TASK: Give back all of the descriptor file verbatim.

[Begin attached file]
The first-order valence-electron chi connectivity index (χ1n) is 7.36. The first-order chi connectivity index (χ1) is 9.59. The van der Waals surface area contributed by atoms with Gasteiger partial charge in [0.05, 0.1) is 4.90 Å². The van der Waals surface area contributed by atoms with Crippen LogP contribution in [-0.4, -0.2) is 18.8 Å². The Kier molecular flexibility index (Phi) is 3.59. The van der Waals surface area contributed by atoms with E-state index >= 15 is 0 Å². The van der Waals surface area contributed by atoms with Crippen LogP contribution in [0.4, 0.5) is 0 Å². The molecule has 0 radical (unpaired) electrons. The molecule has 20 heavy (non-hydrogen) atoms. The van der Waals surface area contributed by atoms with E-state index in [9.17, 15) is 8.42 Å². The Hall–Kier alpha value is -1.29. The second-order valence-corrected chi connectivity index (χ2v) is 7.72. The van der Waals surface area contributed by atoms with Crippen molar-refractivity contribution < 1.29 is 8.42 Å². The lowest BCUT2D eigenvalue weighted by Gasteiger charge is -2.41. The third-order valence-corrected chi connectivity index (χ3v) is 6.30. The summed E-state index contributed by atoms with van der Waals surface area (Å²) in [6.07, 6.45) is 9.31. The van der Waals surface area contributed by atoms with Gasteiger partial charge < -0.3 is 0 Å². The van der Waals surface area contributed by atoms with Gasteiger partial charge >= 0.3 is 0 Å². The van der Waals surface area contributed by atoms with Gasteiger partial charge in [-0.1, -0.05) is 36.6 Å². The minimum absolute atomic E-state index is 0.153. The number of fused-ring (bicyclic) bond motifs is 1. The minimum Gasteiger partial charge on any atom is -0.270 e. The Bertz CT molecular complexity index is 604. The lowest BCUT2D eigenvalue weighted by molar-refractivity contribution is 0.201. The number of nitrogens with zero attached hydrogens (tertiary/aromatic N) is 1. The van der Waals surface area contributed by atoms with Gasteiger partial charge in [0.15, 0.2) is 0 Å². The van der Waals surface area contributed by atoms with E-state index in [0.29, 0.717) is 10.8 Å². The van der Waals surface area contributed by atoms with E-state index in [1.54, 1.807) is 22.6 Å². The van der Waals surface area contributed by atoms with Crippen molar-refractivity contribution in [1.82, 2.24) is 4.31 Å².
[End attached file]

The first-order valence-electron chi connectivity index (χ1n) is 7.36. The first-order chi connectivity index (χ1) is 9.59. The van der Waals surface area contributed by atoms with Gasteiger partial charge in [0.05, 0.1) is 4.90 Å². The van der Waals surface area contributed by atoms with Crippen LogP contribution in [-0.4, -0.2) is 18.8 Å². The Kier molecular flexibility index (Phi) is 3.59. The van der Waals surface area contributed by atoms with E-state index >= 15 is 0 Å². The van der Waals surface area contributed by atoms with Crippen LogP contribution in [0.4, 0.5) is 0 Å². The molecule has 0 radical (unpaired) electrons. The molecule has 20 heavy (non-hydrogen) atoms. The van der Waals surface area contributed by atoms with E-state index in [9.17, 15) is 8.42 Å². The Hall–Kier alpha value is -1.29. The second-order valence-corrected chi connectivity index (χ2v) is 7.72. The van der Waals surface area contributed by atoms with Crippen molar-refractivity contribution < 1.29 is 8.42 Å². The lowest BCUT2D eigenvalue weighted by Gasteiger charge is -2.41. The third-order valence-corrected chi connectivity index (χ3v) is 6.30. The summed E-state index contributed by atoms with van der Waals surface area (Å²) in [6.07, 6.45) is 9.31. The van der Waals surface area contributed by atoms with Gasteiger partial charge < -0.3 is 0 Å². The van der Waals surface area contributed by atoms with Gasteiger partial charge >= 0.3 is 0 Å². The van der Waals surface area contributed by atoms with Gasteiger partial charge in [-0.1, -0.05) is 36.6 Å². The minimum absolute atomic E-state index is 0.153. The number of fused-ring (bicyclic) bond motifs is 1. The minimum Gasteiger partial charge on any atom is -0.270 e. The Bertz CT molecular complexity index is 604. The lowest BCUT2D eigenvalue weighted by molar-refractivity contribution is 0.201. The number of nitrogens with zero attached hydrogens (tertiary/aromatic N) is 1. The van der Waals surface area contributed by atoms with Gasteiger partial charge in [0.15, 0.2) is 0 Å². The van der Waals surface area contributed by atoms with E-state index in [0.29, 0.717) is 10.8 Å². The van der Waals surface area contributed by atoms with E-state index in [1.54, 1.807) is 22.6 Å². The van der Waals surface area contributed by atoms with Crippen molar-refractivity contribution in [1.82, 2.24) is 4.31 Å².